A cannonball pendulum – the first gun chronograph?
Things have certainly changed a lot since Benjamin Robins invented the ballistic pendulum around 1742. Essentially, think of a cannon ball hanging down, then shoot it. Through some maths, the swing of the pendulum could return the momentum of the projectile, divide that by the mass of the projectile, and you get the velocity.
This basic, but functional system was replaced first in 1808 by a rotating shaft with paper discs on it. The bullet would pass through the first discs while the shaft spun and the angular difference between the holes could be then used to calculate the velocity. This was then replaced by an electromagnetic clockwork mechanism that was stopped and started as the bullet passed through two screens with fine wires suspended from them.
But why do we even need a chronograph?
In a nutshell, a chronograph lets you measure the speed that the bullet leaves the barrel. This information, in conjunction with data about the bullet you are firing and the environment you are shooting in, lets you start mapping out the expected flight path of the projectile. Where it’s going to hit, and when. This information then lets us adjust our aim point (through the turrents or holding over) to get that bullet to land where we want it to.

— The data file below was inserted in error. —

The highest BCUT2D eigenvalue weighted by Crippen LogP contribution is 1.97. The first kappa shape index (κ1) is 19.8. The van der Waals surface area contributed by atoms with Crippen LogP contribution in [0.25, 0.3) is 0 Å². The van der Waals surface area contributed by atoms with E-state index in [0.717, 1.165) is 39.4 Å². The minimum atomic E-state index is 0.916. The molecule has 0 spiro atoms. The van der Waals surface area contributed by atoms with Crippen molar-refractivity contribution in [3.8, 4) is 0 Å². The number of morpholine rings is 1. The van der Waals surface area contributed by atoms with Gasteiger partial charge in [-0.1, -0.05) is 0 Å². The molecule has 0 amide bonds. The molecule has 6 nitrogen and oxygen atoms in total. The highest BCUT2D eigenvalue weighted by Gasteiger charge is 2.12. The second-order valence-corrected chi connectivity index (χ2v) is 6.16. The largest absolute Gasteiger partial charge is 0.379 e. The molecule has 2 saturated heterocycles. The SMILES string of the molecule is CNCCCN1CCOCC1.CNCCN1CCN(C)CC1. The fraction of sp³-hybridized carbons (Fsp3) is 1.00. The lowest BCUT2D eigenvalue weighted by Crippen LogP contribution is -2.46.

The speed the bullet leaves the barrel, often expressed in FPS (feet per second) or MPS (meters per second) is known as it’s velocity. This is often given to you on the outside of factory bought ammunition. However, it’s not always accurate – and the further you shoot out, the more accurate you want your calculations to be.
If you are reloading, then you may or may not have an indication of the expected velocity. A chronograph is the best method of determining accurate information to use in your calculations.
Types of Chronographs
Things have moved on a bit since the first electromagnetic mechanisms.
For many years, the common Chronograph was optical – the bullets would pass over two (sometimes three) optical sensors – one after the other, and the time between the two could then be transferred into a measure of speed – Speed = Distance/Time.